Heitkamp, Manchin, and Senator Joe Donnelly of Indiana all voted for Neil Gorsuch’s nomination last year, but Heitkamp said Kavanaugh was different. “In addition to the concerns about his past conduct,” she said in a statement, “last Thursday’s hearing called into question Judge Kavanaugh’s current temperament, honesty, and impartiality.”

Earlier in the day, Republicans and Democrats jousted over how to characterize the FBI’s confidential findings. After Judiciary Committee Chairman Charles Grassley released a statement saying the investigation found “no hint of misconduct,” Senate Minority Leader Chuck Schumer told reporters, “I disagree with Senator Grassley’s statement that there was no hint of misconduct.” Senator Cory Booker of New Jersey echoed Schumer’s comment, but neither man would reveal exactly what in the FBI report they were referring to.

To ensure secrecy, the Senate Judiciary Committee made only one copy of the report available to senators, who had to view it in a secure room in a subbasement of the Capitol complex.

The two parties began fighting over the reopened FBI investigation almost immediately after it began. Democrats accused the White House, in cahoots with Senate Republicans, of limiting who the bureau could interview. And while President Donald Trump later insisted that the FBI investigation should be “very comprehensive,” lawyers for Ford complained that neither she nor Kavanaugh was questioned. According to NBC News, nor were dozens of individuals who contacted the FBI with information about Kavanaugh’s lifestyle as a teenager or the events that allegedly transpired in the early-to-mid-1980s.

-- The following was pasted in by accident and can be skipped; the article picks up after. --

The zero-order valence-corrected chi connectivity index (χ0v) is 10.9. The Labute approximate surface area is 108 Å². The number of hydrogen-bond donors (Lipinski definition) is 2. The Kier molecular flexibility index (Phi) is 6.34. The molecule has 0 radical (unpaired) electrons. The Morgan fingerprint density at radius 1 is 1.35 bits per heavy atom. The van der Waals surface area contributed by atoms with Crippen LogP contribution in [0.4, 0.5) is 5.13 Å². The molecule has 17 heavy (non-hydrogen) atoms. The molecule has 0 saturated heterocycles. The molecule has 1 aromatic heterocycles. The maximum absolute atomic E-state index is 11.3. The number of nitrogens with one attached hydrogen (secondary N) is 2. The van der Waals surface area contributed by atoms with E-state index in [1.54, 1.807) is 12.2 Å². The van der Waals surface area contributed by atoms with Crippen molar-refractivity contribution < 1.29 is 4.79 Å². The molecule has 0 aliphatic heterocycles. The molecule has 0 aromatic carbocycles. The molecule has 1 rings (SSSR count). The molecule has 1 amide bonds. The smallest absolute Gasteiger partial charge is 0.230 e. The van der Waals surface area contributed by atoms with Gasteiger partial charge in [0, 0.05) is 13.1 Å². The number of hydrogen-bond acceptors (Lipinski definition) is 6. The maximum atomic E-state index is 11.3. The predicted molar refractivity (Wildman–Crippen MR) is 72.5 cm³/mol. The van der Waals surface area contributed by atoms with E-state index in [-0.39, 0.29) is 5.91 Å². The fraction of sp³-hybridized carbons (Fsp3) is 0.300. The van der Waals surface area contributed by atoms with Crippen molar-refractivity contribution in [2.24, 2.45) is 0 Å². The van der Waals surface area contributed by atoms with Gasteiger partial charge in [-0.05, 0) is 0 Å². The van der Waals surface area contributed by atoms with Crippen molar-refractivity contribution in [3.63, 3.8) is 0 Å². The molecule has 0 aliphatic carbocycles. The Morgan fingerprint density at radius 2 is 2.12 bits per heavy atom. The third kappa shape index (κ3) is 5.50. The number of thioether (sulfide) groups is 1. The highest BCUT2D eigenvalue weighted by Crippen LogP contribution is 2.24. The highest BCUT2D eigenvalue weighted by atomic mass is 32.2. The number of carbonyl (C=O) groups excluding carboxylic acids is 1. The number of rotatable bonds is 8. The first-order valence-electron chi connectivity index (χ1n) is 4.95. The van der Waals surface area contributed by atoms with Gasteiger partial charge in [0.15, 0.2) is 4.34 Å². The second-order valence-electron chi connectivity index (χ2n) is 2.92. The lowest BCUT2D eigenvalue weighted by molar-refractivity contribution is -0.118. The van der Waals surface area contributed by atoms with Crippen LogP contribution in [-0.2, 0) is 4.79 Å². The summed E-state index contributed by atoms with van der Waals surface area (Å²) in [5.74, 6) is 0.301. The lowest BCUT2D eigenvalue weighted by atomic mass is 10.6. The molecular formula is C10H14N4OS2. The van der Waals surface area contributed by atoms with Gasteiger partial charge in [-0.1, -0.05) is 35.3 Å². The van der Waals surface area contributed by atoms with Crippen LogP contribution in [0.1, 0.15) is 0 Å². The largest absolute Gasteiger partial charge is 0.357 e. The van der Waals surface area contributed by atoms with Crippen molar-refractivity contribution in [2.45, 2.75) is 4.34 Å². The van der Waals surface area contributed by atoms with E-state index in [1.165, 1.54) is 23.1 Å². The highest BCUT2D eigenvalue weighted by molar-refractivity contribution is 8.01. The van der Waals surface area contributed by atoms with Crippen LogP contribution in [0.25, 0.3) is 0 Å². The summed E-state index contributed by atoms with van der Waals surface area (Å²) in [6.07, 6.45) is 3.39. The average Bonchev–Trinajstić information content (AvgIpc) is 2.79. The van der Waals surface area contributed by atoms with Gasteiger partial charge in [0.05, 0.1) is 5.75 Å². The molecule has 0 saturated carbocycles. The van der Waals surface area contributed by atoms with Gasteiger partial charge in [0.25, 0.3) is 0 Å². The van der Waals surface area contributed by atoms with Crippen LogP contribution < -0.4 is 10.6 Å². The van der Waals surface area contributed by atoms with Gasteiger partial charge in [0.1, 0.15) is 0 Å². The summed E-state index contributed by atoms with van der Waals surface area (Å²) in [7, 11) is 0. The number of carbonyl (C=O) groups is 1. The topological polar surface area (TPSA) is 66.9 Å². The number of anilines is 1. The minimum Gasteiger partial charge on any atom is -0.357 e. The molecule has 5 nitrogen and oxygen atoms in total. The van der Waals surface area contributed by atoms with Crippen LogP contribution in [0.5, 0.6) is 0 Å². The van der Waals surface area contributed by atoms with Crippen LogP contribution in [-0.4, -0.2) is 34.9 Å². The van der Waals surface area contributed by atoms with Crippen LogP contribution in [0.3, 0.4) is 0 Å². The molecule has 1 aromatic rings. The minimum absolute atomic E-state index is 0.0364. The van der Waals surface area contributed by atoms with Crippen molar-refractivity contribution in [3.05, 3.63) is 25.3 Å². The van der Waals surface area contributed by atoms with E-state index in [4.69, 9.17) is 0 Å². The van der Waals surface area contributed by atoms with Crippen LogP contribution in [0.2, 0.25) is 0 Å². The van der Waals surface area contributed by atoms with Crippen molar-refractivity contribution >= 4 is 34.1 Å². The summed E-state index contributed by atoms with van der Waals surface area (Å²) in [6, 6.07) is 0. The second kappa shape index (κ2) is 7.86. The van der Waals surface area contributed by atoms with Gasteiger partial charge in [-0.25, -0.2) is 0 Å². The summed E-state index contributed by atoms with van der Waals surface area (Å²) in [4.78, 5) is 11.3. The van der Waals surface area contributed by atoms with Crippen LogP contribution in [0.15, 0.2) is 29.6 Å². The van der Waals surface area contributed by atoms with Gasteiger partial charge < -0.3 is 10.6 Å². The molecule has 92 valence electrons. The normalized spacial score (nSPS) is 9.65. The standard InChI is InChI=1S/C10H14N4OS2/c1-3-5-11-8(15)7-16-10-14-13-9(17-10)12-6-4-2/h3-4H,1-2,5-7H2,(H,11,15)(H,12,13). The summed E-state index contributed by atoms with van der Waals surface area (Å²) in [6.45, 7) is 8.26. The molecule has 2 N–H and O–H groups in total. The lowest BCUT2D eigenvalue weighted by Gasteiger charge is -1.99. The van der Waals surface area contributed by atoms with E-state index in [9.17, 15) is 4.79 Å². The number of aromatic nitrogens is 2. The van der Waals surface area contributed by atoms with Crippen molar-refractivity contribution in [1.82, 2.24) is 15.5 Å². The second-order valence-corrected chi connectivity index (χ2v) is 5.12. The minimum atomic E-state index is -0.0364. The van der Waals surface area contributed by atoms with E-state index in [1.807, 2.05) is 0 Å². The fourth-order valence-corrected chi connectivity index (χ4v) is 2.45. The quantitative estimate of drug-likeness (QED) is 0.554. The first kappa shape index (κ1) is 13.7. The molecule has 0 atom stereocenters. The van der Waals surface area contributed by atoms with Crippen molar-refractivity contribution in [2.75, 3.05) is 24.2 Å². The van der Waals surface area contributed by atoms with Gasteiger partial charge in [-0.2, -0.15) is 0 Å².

Yet for the wavering senators who demanded the additional probe, “comprehensive” never seemed to be the goal. Flake, after negotiating with Democratic Senator Chris Coons of Delaware, had said that he wanted an inquiry that was “limited in time and scope” so that the FBI could look into credible allegations without delaying a vote on Kavanaugh beyond the November midterm elections. In Ford’s case, the one person she had named as an eyewitness to Kavanaugh’s alleged attack, Mark Judge, and the others she identified as attending the house party where it occurred have all said in sworn statements that they have no recollection of the incident. The FBI was left with the task of trying to jog their memories or find others who could corroborate the allegation. Complicating matters, Ford said she told no one of the assault at the time or for years afterward.

Democrats were angry that the FBI had not interviewed people who said they’d heard about the incident involving Ramirez at Yale, or former classmates of Kavanaugh who said he lied to the Senate about his drinking habits as a young man and the sexual undertones of his yearbook message at Georgetown Prep. “This FBI report is blatantly incomplete & inadequate—straitjacketed by the White House,” tweeted Democratic Senator Richard Blumenthal of Connecticut. “In a word, a cover-up.”

To have a chance at defeating Kavanaugh, Democrats need at least two Republicans to agree with that assessment. Instead, it seems, the weeklong delay has made fence-sitting Republicans more comfortable with the process, increasing the judge’s chances of confirmation this weekend.